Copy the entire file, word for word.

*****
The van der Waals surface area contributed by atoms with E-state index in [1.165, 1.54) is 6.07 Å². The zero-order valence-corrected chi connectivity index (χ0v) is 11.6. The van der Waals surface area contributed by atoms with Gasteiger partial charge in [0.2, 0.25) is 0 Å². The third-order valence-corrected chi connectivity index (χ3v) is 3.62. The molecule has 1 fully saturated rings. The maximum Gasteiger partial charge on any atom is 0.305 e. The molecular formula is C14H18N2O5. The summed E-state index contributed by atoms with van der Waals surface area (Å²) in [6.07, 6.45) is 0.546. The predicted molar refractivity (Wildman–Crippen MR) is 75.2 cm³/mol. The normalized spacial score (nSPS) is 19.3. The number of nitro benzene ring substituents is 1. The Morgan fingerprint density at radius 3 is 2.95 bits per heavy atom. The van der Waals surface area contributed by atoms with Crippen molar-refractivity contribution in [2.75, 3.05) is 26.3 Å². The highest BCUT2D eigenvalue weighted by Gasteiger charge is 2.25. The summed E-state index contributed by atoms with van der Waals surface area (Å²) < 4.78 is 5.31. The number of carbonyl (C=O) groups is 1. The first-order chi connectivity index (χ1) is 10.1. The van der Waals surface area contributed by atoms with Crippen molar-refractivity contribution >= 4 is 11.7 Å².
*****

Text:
The van der Waals surface area contributed by atoms with E-state index in [1.165, 1.54) is 6.07 Å². The zero-order valence-corrected chi connectivity index (χ0v) is 11.6. The van der Waals surface area contributed by atoms with Gasteiger partial charge in [0.2, 0.25) is 0 Å². The third-order valence-corrected chi connectivity index (χ3v) is 3.62. The molecule has 1 fully saturated rings. The maximum Gasteiger partial charge on any atom is 0.305 e. The molecular formula is C14H18N2O5. The summed E-state index contributed by atoms with van der Waals surface area (Å²) in [6.07, 6.45) is 0.546. The predicted molar refractivity (Wildman–Crippen MR) is 75.2 cm³/mol. The normalized spacial score (nSPS) is 19.3. The number of nitro benzene ring substituents is 1. The Morgan fingerprint density at radius 3 is 2.95 bits per heavy atom. The van der Waals surface area contributed by atoms with Crippen molar-refractivity contribution in [2.75, 3.05) is 26.3 Å². The highest BCUT2D eigenvalue weighted by Gasteiger charge is 2.25. The summed E-state index contributed by atoms with van der Waals surface area (Å²) < 4.78 is 5.31. The number of carbonyl (C=O) groups is 1. The first-order chi connectivity index (χ1) is 10.1. The van der Waals surface area contributed by atoms with Crippen molar-refractivity contribution >= 4 is 11.7 Å².